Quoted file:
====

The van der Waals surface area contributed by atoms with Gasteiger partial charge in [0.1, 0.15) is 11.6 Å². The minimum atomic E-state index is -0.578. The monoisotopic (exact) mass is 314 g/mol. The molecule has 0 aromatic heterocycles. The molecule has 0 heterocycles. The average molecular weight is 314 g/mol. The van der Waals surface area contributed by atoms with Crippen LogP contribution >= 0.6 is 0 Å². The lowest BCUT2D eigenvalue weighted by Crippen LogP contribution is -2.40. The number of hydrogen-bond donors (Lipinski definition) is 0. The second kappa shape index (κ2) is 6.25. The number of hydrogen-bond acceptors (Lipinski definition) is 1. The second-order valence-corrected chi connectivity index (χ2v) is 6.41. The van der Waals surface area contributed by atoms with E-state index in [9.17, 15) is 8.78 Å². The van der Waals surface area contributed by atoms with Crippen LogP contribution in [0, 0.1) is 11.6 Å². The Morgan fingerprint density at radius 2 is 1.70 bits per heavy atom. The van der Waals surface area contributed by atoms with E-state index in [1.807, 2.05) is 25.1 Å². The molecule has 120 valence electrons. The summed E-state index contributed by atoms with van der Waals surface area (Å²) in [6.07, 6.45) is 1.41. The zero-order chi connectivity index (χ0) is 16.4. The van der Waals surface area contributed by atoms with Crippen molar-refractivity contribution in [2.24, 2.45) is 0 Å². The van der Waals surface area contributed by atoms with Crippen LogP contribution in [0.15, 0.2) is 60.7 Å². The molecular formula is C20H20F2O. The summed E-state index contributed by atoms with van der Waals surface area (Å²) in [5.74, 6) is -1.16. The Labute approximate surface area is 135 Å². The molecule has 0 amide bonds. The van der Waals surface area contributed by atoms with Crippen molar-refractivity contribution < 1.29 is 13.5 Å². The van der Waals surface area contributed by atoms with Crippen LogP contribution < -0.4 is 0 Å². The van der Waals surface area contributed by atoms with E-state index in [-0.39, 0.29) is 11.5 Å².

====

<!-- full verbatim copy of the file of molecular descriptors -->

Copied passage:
The van der Waals surface area contributed by atoms with Gasteiger partial charge in [0.1, 0.15) is 11.6 Å². The minimum atomic E-state index is -0.578. The monoisotopic (exact) mass is 314 g/mol. The molecule has 0 aromatic heterocycles. The molecule has 0 heterocycles. The average molecular weight is 314 g/mol. The van der Waals surface area contributed by atoms with Crippen LogP contribution >= 0.6 is 0 Å². The lowest BCUT2D eigenvalue weighted by Crippen LogP contribution is -2.40. The number of hydrogen-bond donors (Lipinski definition) is 0. The second kappa shape index (κ2) is 6.25. The number of hydrogen-bond acceptors (Lipinski definition) is 1. The second-order valence-corrected chi connectivity index (χ2v) is 6.41. The van der Waals surface area contributed by atoms with E-state index in [9.17, 15) is 8.78 Å². The van der Waals surface area contributed by atoms with Crippen LogP contribution in [0, 0.1) is 11.6 Å². The Morgan fingerprint density at radius 2 is 1.70 bits per heavy atom. The van der Waals surface area contributed by atoms with E-state index in [1.807, 2.05) is 25.1 Å². The molecule has 120 valence electrons. The summed E-state index contributed by atoms with van der Waals surface area (Å²) in [6.07, 6.45) is 1.41. The zero-order chi connectivity index (χ0) is 16.4. The van der Waals surface area contributed by atoms with Crippen molar-refractivity contribution in [2.24, 2.45) is 0 Å². The van der Waals surface area contributed by atoms with Crippen LogP contribution in [0.15, 0.2) is 60.7 Å². The molecular formula is C20H20F2O. The summed E-state index contributed by atoms with van der Waals surface area (Å²) in [5.74, 6) is -1.16. The Labute approximate surface area is 135 Å². The molecule has 0 amide bonds. The van der Waals surface area contributed by atoms with Crippen molar-refractivity contribution < 1.29 is 13.5 Å². The van der Waals surface area contributed by atoms with Crippen LogP contribution < -0.4 is 0 Å². The van der Waals surface area contributed by atoms with E-state index in [-0.39, 0.29) is 11.5 Å².